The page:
eLearning course development… how do you do it?
Creating anything is an exercise in balancing ideals with realities, or ambition with available resources. We should know that, as we used the same introductory statement for the first post in this series and didn’t have the resources to update it for this one.
In the previous post we discussed how e-learning course creators can plan and manage their costs (or budget, if you prefer the fancier term).
However, cost itself, is just one element of the cost-size-time triad, and when one changes, the other two change as well (e.g. wanting your e-learning service to be deployed faster (time) makes it more costly (cost) or scales down what you can offer (size)).
Size, by the way, is frequently called “scope” when discussing such matters, which is the terminology we’ll adopt from now on.
Scope is a fancy word to describe what you want (and/or can) include in what you’re building. As we’re talking about e-learning course creation, the thing we’re building would be an e-learning service or a particular e-learning course.
As we already hinted at (and as anybody who ever tried to built something painfully learned), scope is affected by available time and money.
The same way you can’t build a skyscraper with the budget for a cottage you also can’t build a top-tier web service without top-tier funding (of course modern technology, like a good LMS platform and affordable cloud hosting levels the playing field, but only up to a point).
Managing scope is all about good planning and knowing your limitations (especially the limitations in your budget and available time).
The most important part is having in advance a pretty good idea of what you want to build. Nothing throws estimations off as much as unexpected changes in requirements and direction, while you’re already building your project.
So much that there’s even a special term for it:
Scope creep: (also called requirement creep and feature creep) in project management refers to uncontrolled changes or continuous growth in a project’s scope. This can occur when the scope of a project is not properly defined, documented, or controlled. It is generally considered harmful.”
“It is generally considered harmful” is, of course, an understatement.
Scope creep has killed more projects that perhaps all other reasons, and there are even several development methodologies, in software and web development, attempting to deal with it.
The first step in defining your scope is to have everything you want to deliver written down, along with a time and cost estimate. It doesn’t matter if you don’t get it right in the first draft — you can iterate until you’re happy.
The point is not to describe the final result with 100% detail, but to avoid sudden changes that affect large parts of your initial design.
When determining your project’s scope you have to know the associated time and monetary costs for each feature you add.
You also have to keep in mind that your initial estimates will be somewhat off.
Programmers, for example, are notorious for under-estimating the time it takes to program a feature, but the same thing can (and will) happen with any other item you try to estimate (like when a course’s text will be ready).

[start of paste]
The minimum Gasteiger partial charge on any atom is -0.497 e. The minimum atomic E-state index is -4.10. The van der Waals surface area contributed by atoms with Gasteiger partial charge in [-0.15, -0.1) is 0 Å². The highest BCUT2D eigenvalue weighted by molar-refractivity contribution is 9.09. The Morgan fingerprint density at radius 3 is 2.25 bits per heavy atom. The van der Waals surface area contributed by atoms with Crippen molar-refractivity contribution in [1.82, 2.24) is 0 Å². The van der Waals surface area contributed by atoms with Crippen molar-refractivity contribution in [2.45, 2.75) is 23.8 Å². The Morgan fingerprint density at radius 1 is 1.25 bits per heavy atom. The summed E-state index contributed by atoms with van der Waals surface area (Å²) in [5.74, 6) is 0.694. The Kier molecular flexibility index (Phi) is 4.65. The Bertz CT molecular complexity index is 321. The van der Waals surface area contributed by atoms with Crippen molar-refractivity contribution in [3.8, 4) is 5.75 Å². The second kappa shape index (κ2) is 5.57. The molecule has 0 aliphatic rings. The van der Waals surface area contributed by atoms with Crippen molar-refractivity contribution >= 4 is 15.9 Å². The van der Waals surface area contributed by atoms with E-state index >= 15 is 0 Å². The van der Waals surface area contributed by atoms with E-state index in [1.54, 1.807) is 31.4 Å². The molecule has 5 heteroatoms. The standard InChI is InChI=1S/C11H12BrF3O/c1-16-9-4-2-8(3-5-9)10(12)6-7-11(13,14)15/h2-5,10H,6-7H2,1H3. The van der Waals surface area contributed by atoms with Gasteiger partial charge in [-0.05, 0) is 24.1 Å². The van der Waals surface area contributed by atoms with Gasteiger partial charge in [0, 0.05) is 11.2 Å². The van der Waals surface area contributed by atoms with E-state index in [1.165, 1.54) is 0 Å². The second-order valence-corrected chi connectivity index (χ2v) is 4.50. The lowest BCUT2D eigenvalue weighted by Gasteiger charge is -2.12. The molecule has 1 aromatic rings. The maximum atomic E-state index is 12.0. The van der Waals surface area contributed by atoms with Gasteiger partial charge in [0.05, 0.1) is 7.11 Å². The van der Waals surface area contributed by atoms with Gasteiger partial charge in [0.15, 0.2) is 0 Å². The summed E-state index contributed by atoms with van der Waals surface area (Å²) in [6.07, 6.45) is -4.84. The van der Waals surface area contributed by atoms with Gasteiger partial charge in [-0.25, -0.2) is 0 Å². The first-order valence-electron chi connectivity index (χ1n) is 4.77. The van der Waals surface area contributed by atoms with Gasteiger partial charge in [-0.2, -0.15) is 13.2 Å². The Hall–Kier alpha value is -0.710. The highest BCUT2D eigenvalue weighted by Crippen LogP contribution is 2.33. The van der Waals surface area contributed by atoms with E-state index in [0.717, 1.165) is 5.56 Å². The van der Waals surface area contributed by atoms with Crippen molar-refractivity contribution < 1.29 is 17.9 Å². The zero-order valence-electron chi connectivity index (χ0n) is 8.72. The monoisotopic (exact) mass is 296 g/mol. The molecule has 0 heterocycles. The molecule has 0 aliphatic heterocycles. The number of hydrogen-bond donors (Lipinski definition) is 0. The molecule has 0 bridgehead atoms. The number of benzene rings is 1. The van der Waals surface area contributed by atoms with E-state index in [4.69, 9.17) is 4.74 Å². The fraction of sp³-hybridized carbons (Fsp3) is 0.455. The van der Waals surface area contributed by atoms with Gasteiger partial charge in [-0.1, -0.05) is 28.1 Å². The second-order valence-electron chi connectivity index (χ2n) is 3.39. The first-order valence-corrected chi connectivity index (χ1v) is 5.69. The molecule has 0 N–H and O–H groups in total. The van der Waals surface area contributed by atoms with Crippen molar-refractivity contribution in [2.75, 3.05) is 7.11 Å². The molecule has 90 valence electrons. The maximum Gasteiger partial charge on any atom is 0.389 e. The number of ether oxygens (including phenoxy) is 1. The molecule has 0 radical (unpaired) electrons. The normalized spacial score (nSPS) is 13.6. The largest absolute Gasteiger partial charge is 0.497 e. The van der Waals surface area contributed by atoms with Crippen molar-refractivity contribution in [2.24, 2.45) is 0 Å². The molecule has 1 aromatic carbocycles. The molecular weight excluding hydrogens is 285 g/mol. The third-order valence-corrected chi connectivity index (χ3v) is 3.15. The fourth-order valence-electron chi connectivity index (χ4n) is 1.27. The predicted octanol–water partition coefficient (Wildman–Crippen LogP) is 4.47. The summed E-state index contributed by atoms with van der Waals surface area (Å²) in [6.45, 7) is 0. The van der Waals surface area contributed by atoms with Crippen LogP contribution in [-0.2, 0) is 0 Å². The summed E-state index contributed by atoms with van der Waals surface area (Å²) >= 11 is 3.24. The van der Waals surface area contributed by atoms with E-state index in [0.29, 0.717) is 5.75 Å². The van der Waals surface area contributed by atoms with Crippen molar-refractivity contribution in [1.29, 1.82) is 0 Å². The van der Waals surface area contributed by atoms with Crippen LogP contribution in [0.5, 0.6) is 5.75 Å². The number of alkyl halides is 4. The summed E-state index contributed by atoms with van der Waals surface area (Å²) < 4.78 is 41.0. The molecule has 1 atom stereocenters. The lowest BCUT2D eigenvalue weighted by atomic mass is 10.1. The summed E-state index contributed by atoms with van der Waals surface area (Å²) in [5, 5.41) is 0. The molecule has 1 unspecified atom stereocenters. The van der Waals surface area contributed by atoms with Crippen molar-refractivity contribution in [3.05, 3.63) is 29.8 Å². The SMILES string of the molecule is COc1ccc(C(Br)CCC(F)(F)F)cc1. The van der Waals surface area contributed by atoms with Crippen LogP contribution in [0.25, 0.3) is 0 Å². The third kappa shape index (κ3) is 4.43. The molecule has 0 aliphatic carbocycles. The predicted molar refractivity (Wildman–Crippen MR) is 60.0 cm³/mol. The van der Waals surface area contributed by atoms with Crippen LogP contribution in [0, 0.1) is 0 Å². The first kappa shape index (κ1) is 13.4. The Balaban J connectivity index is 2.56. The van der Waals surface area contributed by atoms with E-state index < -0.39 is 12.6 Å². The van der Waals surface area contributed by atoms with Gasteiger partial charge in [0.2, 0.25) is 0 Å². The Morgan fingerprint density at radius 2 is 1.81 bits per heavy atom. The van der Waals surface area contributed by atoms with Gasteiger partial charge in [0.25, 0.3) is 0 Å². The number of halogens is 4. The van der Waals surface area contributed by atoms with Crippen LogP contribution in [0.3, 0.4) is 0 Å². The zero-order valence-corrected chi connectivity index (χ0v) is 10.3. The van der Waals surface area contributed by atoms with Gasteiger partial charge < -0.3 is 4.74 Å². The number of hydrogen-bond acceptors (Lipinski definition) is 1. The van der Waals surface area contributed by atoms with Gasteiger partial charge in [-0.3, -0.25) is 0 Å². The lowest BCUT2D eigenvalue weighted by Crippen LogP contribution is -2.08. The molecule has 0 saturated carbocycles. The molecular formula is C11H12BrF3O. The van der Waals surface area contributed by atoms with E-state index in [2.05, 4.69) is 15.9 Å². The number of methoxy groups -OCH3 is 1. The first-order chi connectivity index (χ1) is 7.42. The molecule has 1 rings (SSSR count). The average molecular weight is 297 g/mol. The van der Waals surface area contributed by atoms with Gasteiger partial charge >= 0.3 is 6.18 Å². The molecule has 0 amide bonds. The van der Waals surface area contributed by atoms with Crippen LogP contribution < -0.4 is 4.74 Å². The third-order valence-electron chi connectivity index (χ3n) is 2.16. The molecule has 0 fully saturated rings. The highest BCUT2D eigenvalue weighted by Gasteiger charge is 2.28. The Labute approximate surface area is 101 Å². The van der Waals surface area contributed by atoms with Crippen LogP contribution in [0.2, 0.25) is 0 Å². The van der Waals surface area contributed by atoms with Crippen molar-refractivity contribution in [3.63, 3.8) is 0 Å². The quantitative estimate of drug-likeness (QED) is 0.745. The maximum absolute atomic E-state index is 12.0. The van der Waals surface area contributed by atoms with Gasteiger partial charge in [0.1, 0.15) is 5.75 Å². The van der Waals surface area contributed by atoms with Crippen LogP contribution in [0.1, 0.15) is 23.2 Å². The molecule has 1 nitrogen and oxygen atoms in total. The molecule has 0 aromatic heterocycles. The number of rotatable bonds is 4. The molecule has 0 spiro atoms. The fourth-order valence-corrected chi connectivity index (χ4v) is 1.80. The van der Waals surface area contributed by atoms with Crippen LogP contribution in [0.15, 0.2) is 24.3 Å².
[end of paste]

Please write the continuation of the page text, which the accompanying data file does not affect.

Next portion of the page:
If this is your first foray into creating an e-learning service, add some “padding” to every date and cost you write down, so that you’re somewhat covered for sudden change or delays.
Experience will help you get better at your estimations, but even experienced project managers get things wrong all the time.
Adapt to change
It doesn’t matter what your original plans were.
If you find that you can’t accommodate for a feature, due to budget or time constraints, then your best bet is to scale down. You can always add it in a later revision of your e-learning service.
Insisting on a feature that takes too much time or money to develop just because it was on the original plans or because “we’ve already invested a lot of money into implementing this” can easily lead to more delays and general disaster.
This behavior has even its own name in economics, were it’s known as the “sunk costs fallacy“.
Knowing when and what to scale down is all about prioritization.
Some things are necessary for a fully functional e-learning deployment, others are secondary or luxuries.
You already have a list with all the features you want along with cost and time estimates (and if you don’t, make one now). To it, add another column: priority.
Items with low priority and higher time or monetary costs are the first candidates to go when scaling back.
There’s a rule of thumb in project planning (one that originates from economics) called the Pareto principle or the 80/20 rule.
The gist of it is that you can cover 80% of your use cases with 20% of the features (think of how you never use more than a few dozen of the thousands of features Microsoft Word has).
Of course you still need to know which features belong to that 20%, but the takeaway point here is that you probably need less features than you think you need, to keep your users happy.
There’s another useful notion in economics that also applies to project planning, called “opportunity cost“.
This is about how, when you have limited resources and you have to make a choice among several alternatives, everything you add means you don’t get to add something else. Or, as the dictionary puts it, “opportunity cost” is “the loss of potential gain from other alternatives when one alternative is chosen”.
Thus far, we’ve briefly covered managing cost and scope in this series of posts. Stay tuned for our next and final installment about managing time.
Do you have something to add from your experience?
Let me know in the comments below.
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